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The Fraction of Absorbed Photosynthetically Active Radiation (FAPAR, sometimes also noted fAPAR or fPAR) is the fraction of the incoming solar radiation in the Photosynthetically Active Radiation spectral region that is absorbed by plants. This biophysical variable is directly related to the primary productivity of plants and some models use it to estimate the assimilation of carbon dioxide in vegetation.
Additional recommended knowledge
FAPAR can be derived from space measurements in the solar spectral range and a number of state of the art algorithms have been proposed to estimate this important environmental variable. FAPAR can also be used as an indicator of the state and evolution of the vegetation cover; in this function it advantageously replaces the Normalized Difference Vegetation Index (NDVI), provided it is itself properly estimated.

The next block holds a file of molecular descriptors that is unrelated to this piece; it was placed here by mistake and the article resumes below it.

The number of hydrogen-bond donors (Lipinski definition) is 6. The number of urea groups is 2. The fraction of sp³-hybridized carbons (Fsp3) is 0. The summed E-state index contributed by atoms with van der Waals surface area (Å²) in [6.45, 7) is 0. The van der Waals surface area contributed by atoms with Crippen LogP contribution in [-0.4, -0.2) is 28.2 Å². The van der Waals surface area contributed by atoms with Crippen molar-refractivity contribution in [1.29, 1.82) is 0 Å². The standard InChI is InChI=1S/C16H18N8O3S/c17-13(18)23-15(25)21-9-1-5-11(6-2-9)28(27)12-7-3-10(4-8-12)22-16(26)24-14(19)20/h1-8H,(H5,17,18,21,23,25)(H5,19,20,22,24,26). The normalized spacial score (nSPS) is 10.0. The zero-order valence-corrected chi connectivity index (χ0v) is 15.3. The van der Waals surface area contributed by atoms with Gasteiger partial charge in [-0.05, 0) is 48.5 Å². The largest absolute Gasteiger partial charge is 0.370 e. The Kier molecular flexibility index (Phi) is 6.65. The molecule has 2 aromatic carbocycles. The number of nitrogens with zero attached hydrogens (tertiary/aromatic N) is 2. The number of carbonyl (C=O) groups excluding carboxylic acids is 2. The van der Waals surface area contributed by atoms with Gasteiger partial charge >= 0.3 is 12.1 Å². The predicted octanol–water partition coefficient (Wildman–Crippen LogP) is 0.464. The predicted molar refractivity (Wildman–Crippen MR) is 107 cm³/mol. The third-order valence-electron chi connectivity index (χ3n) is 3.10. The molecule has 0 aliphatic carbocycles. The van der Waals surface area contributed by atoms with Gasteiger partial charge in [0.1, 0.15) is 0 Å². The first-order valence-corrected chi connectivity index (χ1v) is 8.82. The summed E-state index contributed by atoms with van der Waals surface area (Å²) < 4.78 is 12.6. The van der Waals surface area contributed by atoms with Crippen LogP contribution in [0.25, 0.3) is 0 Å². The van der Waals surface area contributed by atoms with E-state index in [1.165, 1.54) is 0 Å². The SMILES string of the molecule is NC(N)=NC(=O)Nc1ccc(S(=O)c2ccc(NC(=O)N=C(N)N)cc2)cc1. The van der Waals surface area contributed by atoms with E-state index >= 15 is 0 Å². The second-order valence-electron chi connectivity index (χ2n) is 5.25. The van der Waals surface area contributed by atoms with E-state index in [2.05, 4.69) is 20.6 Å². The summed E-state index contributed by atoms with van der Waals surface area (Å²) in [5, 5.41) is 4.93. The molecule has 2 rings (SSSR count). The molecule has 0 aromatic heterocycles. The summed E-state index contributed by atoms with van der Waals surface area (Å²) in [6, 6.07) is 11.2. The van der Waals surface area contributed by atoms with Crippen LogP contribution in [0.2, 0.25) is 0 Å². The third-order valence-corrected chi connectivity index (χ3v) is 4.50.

FAPAR is one of the Essential Climate Variables recognized by the UN Global Climate Observing System (GCOS) as necessary to characterize the climate of the Earth. GCOS has issued specific recommendations to monitor this variable systematically, both through a reanalysis of existing databases and in the future with current and forthcoming instruments.
|This article is licensed under the GNU Free Documentation License. It uses material from the Wikipedia article "FAPAR". A list of authors is available in Wikipedia.|